The Debate On Contraception: Religious Liberty v.s Reproductive Liberty

The political debate between the Obama Administration and the Catholic Church on the contraception mandate is an argument that I’ve hesitated to touch on given the sensitivity of this issue. The mandate requires employers to provide healthcare that includes free contraception. As a woman growing up in a Christian based household, I can relate to both sides, which argue on whether the rule affects the “religious liberties” of the Catholic Church or women’s reproductive freedom.

I am a firm believer in finding ways to prevent unwanted pregnancies especially after being raised in a time when sex was openly discussed and exposed to children at an early age through music and television—even some cartoons mentioned the topic. The prevalence of sex-related topics in school and at home made sexual abstinence difficult to maintain as a teenager, so I could imagine how it is for teens today. Then, there is the idea of using contraceptives to save money in healthcare costs, which is President Obama and his administration’s intention.  (A recent study shows that the costs for births from unintended pregnancies exceeded a half billion dollars in 2006).

However, some Catholic leaders and GOP presidential candidates like Rick Santorum believe that sex should be preserved for marriage, similar to the Christian belief. The mandate has drawn a storm of negative criticism from Stantorum and other conservatives who say that a federal requirement to pay for contraceptives is an attack on religious liberty and is morally offensive.  In response, Obama and his administration have compromised on coverage requirements to religious advocates who disagree with paying for contraceptives. President Obama stated “that the church’s and church administrations were exempt from paying for birth control and the insurance companies who offer their coverage would be required to offer contraceptives directly to employees at no additional cost.” He made it clear that the U.S Department of Health and Human Services would require insurance companies, not employers, to pay for the coverage. However, all employers even religious affiliated intuitions such as universities, hospitals, and charities will have to comply. Even after the shift, President of the U.S Conference of Catholic Bishops Timothy Dolan is still unsatisfied. He says the only solution to the birth control insurance rule is to rescind the mandate. But would that really be the best move?

A statement that I read in a story, Republican hearing on contraceptives was dumb politics, in the Los Angeles Times sums up the answer of why offering free contraceptives would be more of a realistic approach:

“Maybe among the rhetorical “American people” for whom conservative congressmen always claim to speak, birth control is a wicked thing that leads to promiscuity and wanton pleasure, but among the actual human beings who live in this country, contraceptives are more popular than apple pie.”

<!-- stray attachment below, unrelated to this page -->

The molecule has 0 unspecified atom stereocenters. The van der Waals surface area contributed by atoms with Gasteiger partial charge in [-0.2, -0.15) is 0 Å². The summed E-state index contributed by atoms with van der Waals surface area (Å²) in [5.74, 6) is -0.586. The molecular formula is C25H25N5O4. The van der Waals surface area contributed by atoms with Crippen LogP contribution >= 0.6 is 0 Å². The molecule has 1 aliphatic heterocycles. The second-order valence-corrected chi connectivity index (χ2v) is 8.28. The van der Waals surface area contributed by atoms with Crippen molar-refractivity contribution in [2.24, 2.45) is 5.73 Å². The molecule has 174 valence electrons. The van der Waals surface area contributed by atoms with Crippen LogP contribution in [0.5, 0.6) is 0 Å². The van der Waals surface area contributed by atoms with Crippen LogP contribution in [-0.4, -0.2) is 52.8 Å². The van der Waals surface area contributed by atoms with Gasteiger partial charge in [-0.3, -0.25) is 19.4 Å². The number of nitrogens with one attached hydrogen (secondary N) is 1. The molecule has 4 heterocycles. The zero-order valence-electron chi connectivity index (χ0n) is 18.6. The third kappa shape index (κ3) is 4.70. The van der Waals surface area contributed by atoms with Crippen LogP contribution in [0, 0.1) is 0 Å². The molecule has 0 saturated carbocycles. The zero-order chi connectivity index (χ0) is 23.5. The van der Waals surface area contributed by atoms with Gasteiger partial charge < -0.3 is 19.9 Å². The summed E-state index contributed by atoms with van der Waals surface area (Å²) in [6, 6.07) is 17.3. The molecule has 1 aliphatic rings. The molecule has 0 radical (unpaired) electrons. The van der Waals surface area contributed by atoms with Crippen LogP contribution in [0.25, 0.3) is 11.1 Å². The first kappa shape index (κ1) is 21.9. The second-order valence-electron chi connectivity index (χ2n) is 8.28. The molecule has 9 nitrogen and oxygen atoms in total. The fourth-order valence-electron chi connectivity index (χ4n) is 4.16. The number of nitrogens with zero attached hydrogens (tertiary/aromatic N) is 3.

This is true. I’m certainly not promoting premarital sex, partly, because of the risk of contracting an STD. (one of the reasons some Catholics oppose the mandate). But if these old ways have been proven unsuccessful than it’s time to consider an alternative route in solving these problems. Offering free contraceptives just may cut the number of STD cases and unwanted pregnancies resulting in single parent families. What about married women? should their reproductive liberty be compromised? Controlling women’s reproductive freedom as a way to solve these problems is only limiting their freedom of choice. God himself gave everyone free will. No matter what a group’s moral beliefs are, forcing those beliefs on others won’t solve the problem. It never has.

Other Democrats feel strongly about keeping the mandate in place pointing out that women use contraceptives for medical purposes as well.

“It is our clear understanding from the administration that the president believes as we do, and the vast majority of the American women should have access to birth control, said Senator Barbara Boxer, D-Calif., “It’s medicine, and women deserve their medicine.”

 In conclusion, offering free contraceptives would benefit women who choose to use them. Officials and politicians are becoming too involved in women’s personal lives by imposing their beliefs on them. Instead, premarital sex prevention techniques and educational material on the risks of premarital sex should be presented to the public, leaving the personal choice of reproduction up to the women not the politicians.

Related Articles:

President Obama Birth Control Compromise Divides Catholic Leaders (

“Why the Contraception Mandate Matters” (


33 thoughts on “The Debate On Contraception: Religious Liberty v.s Reproductive Liberty

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